Artificial intelligence - how much will it impact HR in 2020

Artificial intelligence – how will it impact HR in 2020?

With artificial intelligence becoming an ever-more intensive debate amongst the HR community with each passing month, we decided to reach out to one of our partners – global law firm Norton Rose Fulbright – to get some more information about the impact it is having in the work place. In today’s blog Paul Griffin – Head of Employment at the London office – and Marcus Evans – EMEA Head of Data Protection – give us some insight based on what they have been seeing and the impact they think AI will have.

Artificial intelligence in the work place

Artificial Intelligence (Al) will have an increasing impact on the workplace in the coming years - indeed, some have compared its significance with the impact the industrial revolution had on work. Al’s potential applications in the workplace seem to be limitless and evolving all the time. However, one of the uses of particular interest to employment and in-house lawyers is for recruitment purposes, where it creates a number of legal complexities.

Al and recruitment: the issue of bias

Some of the Al used for recruitment now even evaluates candidates' facial expressions and body language as part of a wider data set to determine their suitability for positions. However, the scientific community is not in agreement over the appropriateness of ascribing particular meanings to the expression of emotions. It appears that how people express emotions may not be innate but learned, so our perception of others’ emotions can be very inaccurate.

Therefore, it seems that it is not that human expressions of emotion as they may be interpreted by Al have no meaning, but rather, those expressions may not lend themselves to a standard interpretation. This is just one example of why purchasers of such Al applications need to be cautious.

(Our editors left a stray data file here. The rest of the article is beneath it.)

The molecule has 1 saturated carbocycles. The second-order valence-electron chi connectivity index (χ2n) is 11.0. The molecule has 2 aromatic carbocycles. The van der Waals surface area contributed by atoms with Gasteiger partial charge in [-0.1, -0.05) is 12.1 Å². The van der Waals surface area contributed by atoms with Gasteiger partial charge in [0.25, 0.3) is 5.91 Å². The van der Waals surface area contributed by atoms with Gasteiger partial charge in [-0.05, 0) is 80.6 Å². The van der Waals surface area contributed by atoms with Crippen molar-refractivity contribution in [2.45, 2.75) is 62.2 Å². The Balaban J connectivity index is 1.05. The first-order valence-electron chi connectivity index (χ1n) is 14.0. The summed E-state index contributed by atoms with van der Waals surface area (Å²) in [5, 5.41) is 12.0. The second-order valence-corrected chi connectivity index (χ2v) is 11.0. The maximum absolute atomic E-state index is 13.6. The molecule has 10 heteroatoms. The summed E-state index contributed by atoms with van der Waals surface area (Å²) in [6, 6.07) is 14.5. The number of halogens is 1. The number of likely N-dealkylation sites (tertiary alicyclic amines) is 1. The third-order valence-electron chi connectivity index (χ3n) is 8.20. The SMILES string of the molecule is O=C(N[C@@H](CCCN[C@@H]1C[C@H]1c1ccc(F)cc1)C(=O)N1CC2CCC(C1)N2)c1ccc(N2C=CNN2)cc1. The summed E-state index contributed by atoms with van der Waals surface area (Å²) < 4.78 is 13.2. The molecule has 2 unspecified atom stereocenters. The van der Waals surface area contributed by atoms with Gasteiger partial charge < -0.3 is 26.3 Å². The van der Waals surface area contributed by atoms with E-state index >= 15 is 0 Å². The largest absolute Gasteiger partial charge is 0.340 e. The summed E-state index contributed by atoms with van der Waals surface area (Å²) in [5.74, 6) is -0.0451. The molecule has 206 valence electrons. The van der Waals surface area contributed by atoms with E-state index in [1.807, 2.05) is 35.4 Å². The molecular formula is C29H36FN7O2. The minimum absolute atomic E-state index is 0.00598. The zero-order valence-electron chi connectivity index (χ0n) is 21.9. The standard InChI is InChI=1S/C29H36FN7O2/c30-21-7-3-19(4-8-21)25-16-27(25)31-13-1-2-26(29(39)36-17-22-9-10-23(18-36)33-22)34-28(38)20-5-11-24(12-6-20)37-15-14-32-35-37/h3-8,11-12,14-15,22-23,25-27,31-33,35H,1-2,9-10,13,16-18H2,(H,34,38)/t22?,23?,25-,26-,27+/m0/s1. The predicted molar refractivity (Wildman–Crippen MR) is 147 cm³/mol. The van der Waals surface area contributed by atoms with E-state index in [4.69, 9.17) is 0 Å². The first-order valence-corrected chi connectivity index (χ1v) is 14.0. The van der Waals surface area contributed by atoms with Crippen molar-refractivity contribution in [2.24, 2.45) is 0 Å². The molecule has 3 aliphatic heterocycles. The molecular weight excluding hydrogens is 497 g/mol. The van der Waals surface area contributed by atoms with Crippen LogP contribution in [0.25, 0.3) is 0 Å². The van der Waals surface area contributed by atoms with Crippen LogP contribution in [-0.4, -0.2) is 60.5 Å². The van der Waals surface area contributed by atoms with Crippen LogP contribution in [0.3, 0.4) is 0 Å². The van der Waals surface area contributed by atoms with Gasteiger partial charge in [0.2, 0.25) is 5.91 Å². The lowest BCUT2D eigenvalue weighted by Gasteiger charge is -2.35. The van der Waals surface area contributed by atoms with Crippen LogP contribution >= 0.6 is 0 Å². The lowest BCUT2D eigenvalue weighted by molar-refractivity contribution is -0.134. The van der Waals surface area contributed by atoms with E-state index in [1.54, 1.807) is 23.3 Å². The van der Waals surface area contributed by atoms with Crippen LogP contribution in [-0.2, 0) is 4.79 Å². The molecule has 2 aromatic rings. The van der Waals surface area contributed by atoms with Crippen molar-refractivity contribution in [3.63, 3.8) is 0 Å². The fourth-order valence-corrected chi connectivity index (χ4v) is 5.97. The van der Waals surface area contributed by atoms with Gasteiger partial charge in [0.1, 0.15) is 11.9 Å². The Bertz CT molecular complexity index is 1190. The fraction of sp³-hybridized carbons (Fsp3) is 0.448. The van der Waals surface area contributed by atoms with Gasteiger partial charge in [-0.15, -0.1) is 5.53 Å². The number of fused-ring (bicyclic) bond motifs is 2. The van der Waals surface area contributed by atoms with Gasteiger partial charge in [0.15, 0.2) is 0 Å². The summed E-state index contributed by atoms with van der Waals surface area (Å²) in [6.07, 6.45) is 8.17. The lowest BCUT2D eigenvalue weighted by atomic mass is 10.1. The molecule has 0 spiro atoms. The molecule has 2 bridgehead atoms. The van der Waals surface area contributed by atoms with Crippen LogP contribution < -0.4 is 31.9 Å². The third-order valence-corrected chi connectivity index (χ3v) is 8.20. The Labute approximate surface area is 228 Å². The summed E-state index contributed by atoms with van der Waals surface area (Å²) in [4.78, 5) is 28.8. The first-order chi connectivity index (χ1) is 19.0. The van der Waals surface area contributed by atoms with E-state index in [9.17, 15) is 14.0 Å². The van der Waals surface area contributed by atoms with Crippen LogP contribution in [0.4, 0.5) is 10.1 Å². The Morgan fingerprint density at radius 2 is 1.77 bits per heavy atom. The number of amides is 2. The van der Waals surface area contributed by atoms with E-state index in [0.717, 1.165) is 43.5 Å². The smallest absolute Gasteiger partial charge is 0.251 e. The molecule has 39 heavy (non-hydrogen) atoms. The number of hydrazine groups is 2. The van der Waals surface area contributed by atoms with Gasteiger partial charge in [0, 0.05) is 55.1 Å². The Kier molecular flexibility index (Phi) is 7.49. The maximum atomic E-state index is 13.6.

This problem highlights a general issue with the use of Al in the workplace: to reduce the risk of liability associated with its deployment, a business is likely to need to understand at a basic level how the algorithm is working and what its fallibilities are. If it has no such understanding, how can it take steps to mitigate the risks?

For example, an employer might use a third party developer's Al software to reject unsuitable candidates automatically, without owning the software itself. If a candidate then claims the decision to exclude them is based on a protected characteristic (such as race, sex or disability), the employer may be vicariously liable for unlawful discrimination. It may attempt to use the statutory defence available under the Equality Act 2010 and claim that it has done everything reasonably possible in the circumstances to prevent the discrimination from occurring. Putting aside the inherent difficulties in successfully arguing the statutory defence, it could only ever be a real possibility if the employer had attempted to understand how the Al was making decisions.

It is unlikely that the software developer would allow the employer to delve into its coding in any meaningful way, as allowing access could damage its commercial interests. However, even if such access were to be authorised, many employers may face what is called the 'black box’ issue. This term is used to describe the inability of many types of Al software to explain the logic used in reaching decisions. In some cases, there is a requirement for software to be developed to run alongside the Al application to interpret, in a way that humans understand, how decisions have been reached. Commentary in this area of work suggests that this solution is by no means straightforward.

If a developer assumed responsibility for the Al avoiding making unlawful, biased decisions, then it would open itself up to significant costs. It may be reluctant to warrant that the operation (and therefore decision-making) of Al complies with all laws. If the relevant Al uses machine learning, the developer may argue that the provider of the data sets used to teach the system ought to be responsible, not it. For example, at the client's request, the developer may customise the Al using the client's own data sets relating to what the business considers to be a successful recruitment outcome for it. If those data sets contain implicit biases, these may be reflected in the decision-making of the Al and the developer might argue that it ought not to be blamed for the outcome. If, for example, the Al decides the ideal candidate is a white, able-bodied, male employee in his thirties practising what might be perceived to be a mainstream religion, this is likely to reflect the business’s inherent bias.